Art Forgery: A Misunderstood Business?

By Ruba Asfahani*

Forgeries are made to deceive, and forgers were put on this earth to be scrutinised by experts who have spent their whole careers trying to understand how they have fooled the world with their work. There’s a modern obsession with fakes and forgeries, more so than the incredible talent of those copying and imitating.

With the modern concept of art changing, the artistic and monetary value of art has changed with it and in this article the aim is to briefly introduce the basic ins and outs of the business of art forgery.

To understand the nature of fakes and forgeries, it’s important to first understand the difference in the main terms thrown around this business.

-Fakes: to conceal the defects of or make appear more attractive, interesting, valuable, etc, usually in order to deceive.

-Forgeries: the production of a spurious work that is claimed to be genuine, as a coin, a painting, or the like.

-Copies: an imitation, reproduction, or transcript of an original.

-Imitations: a counterfeit; copy.

As soon as something is of interest in the art world, a fake will no doubt be close behind. If the market doesn’t check the authenticity of a work and decides to offer it to the public, then they are feeding the forgers market. Although the 20th and 21st centuries have changed the face of forgery where they are no longer seen as copies or imitations by skilled artists, forgeries have unfortunately become a common fixture on the market, and a money-making one at that. For example, recently in the news, it has come to light that the auction house Christie’s had not checked the authenticity of numerous works by market-darling Jean-Michel Basquiat and the estate of the artist is now suing the auction house for $1 million.

This case is one in many in which auction houses (or any commercial enterprises) have resolved to not pay for authentication but use in-house experts. This is not necessarily a negative thing, and actually has its benefits; authentication can sometimes a great deal of money and many institutions already have experts working within their businesses. It naturally has its disadvantages in that the validation of a Trust, family member or academic expert has not given a certificate of approval which can lead to lawsuits such as that of Basquiat vs Christie’s.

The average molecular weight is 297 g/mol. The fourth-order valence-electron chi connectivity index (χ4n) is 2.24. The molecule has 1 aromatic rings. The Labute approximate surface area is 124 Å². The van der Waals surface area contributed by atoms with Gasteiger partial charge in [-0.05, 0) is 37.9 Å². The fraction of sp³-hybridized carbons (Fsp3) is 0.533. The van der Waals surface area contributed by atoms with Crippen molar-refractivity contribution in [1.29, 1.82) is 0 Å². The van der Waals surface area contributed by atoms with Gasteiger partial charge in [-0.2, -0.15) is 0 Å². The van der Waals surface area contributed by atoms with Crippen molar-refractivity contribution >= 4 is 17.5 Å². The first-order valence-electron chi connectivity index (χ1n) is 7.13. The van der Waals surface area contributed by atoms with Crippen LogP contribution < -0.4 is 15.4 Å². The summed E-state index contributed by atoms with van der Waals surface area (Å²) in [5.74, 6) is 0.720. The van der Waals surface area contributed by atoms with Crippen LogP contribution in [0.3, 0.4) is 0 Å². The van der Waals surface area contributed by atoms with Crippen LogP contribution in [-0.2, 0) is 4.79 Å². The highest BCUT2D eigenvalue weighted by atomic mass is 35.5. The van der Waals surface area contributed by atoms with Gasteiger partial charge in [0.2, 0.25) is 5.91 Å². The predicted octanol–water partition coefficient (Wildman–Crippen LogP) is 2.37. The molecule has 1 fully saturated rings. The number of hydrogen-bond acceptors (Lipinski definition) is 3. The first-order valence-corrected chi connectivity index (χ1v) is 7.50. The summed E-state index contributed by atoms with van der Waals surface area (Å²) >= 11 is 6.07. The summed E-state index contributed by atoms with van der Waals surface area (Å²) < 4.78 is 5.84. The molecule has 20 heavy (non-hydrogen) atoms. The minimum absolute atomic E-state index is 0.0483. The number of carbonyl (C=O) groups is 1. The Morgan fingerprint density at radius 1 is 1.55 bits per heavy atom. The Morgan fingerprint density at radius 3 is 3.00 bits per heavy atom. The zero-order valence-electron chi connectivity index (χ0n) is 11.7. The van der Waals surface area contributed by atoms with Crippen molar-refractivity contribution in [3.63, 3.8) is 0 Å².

Scientific vs. Classical

Experts in the field have learned to follow the traits of those who could be deemed the “other experts”, the forgers. In the 21st century, there are two main forms of authentication that are used by experts; those that are scientific and the more classical methods. As well as learning about the technological advances in understanding forgers, there is the psychological factor, the idea that a forger is really just a failed artist, one that has no personal talent, only choosing to learn how to fool the experts.

It’s important to bear in mind that there is always a benefit to the specialists when they authenticate a painting, regardless of whether they work in the academic or commercial world. Not only do they add credit to their placement as an expert in their field, but they also add new work to the public domain. On the matter at hand, Martin Kemp, one of the leading experts in the work of Leonardo Da Vinci, has said “original, authentic paintings are not important, giving it value is more important”.

Forgers & Fakers